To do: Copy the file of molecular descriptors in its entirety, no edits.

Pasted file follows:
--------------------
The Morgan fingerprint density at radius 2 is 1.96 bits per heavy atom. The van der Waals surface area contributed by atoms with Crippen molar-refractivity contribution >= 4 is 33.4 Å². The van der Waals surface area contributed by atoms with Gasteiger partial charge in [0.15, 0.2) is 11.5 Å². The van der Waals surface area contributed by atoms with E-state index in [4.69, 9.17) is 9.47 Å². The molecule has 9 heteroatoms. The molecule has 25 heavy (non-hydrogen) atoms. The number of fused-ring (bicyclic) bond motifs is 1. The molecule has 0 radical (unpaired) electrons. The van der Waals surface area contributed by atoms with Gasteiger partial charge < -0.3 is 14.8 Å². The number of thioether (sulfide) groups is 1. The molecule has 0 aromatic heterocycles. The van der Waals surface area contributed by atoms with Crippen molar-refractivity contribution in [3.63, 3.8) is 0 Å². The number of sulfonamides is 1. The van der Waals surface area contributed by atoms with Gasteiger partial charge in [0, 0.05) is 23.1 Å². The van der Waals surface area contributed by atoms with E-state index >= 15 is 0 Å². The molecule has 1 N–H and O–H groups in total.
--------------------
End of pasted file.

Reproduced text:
The Morgan fingerprint density at radius 2 is 1.96 bits per heavy atom. The van der Waals surface area contributed by atoms with Crippen molar-refractivity contribution >= 4 is 33.4 Å². The van der Waals surface area contributed by atoms with Gasteiger partial charge in [0.15, 0.2) is 11.5 Å². The van der Waals surface area contributed by atoms with E-state index in [4.69, 9.17) is 9.47 Å². The molecule has 9 heteroatoms. The molecule has 25 heavy (non-hydrogen) atoms. The number of fused-ring (bicyclic) bond motifs is 1. The molecule has 0 radical (unpaired) electrons. The van der Waals surface area contributed by atoms with Gasteiger partial charge < -0.3 is 14.8 Å². The number of thioether (sulfide) groups is 1. The molecule has 0 aromatic heterocycles. The van der Waals surface area contributed by atoms with Crippen molar-refractivity contribution in [3.63, 3.8) is 0 Å². The number of sulfonamides is 1. The van der Waals surface area contributed by atoms with Gasteiger partial charge in [0, 0.05) is 23.1 Å². The van der Waals surface area contributed by atoms with E-state index >= 15 is 0 Å². The molecule has 1 N–H and O–H groups in total.